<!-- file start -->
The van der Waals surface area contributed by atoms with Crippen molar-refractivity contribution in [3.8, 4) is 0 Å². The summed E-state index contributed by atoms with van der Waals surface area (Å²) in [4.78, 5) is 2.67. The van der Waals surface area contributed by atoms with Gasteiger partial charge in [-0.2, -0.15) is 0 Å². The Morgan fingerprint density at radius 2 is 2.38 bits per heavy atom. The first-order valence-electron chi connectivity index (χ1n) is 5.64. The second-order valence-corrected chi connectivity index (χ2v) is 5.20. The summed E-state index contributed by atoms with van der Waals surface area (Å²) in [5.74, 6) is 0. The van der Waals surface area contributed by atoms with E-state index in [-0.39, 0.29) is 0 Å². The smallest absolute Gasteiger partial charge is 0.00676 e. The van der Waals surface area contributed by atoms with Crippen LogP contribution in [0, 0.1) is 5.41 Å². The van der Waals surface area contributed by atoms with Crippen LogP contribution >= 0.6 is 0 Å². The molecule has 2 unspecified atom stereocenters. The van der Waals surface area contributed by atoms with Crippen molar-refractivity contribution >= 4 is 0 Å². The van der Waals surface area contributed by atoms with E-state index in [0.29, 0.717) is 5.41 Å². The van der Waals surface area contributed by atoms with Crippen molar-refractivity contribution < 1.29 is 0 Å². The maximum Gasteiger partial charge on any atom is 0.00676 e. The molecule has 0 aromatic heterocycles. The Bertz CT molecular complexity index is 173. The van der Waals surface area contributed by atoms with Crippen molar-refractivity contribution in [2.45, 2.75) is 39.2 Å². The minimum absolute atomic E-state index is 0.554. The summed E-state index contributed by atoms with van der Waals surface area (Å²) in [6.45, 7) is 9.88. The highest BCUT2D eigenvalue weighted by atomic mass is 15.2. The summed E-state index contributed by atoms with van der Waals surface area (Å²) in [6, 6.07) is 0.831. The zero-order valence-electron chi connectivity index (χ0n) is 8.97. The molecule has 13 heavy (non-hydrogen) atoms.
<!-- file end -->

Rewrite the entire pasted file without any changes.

The van der Waals surface area contributed by atoms with Crippen molar-refractivity contribution in [3.8, 4) is 0 Å². The summed E-state index contributed by atoms with van der Waals surface area (Å²) in [4.78, 5) is 2.67. The van der Waals surface area contributed by atoms with Gasteiger partial charge in [-0.2, -0.15) is 0 Å². The Morgan fingerprint density at radius 2 is 2.38 bits per heavy atom. The first-order valence-electron chi connectivity index (χ1n) is 5.64. The second-order valence-corrected chi connectivity index (χ2v) is 5.20. The summed E-state index contributed by atoms with van der Waals surface area (Å²) in [5.74, 6) is 0. The van der Waals surface area contributed by atoms with E-state index in [-0.39, 0.29) is 0 Å². The smallest absolute Gasteiger partial charge is 0.00676 e. The van der Waals surface area contributed by atoms with Crippen LogP contribution in [0, 0.1) is 5.41 Å². The van der Waals surface area contributed by atoms with Crippen LogP contribution >= 0.6 is 0 Å². The molecule has 2 unspecified atom stereocenters. The van der Waals surface area contributed by atoms with Crippen molar-refractivity contribution >= 4 is 0 Å². The van der Waals surface area contributed by atoms with E-state index in [0.29, 0.717) is 5.41 Å². The van der Waals surface area contributed by atoms with Crippen molar-refractivity contribution < 1.29 is 0 Å². The maximum Gasteiger partial charge on any atom is 0.00676 e. The molecule has 0 aromatic heterocycles. The Bertz CT molecular complexity index is 173. The van der Waals surface area contributed by atoms with Crippen molar-refractivity contribution in [2.45, 2.75) is 39.2 Å². The minimum absolute atomic E-state index is 0.554. The summed E-state index contributed by atoms with van der Waals surface area (Å²) in [6.45, 7) is 9.88. The highest BCUT2D eigenvalue weighted by atomic mass is 15.2. The summed E-state index contributed by atoms with van der Waals surface area (Å²) in [6, 6.07) is 0.831. The zero-order valence-electron chi connectivity index (χ0n) is 8.97. The molecule has 13 heavy (non-hydrogen) atoms.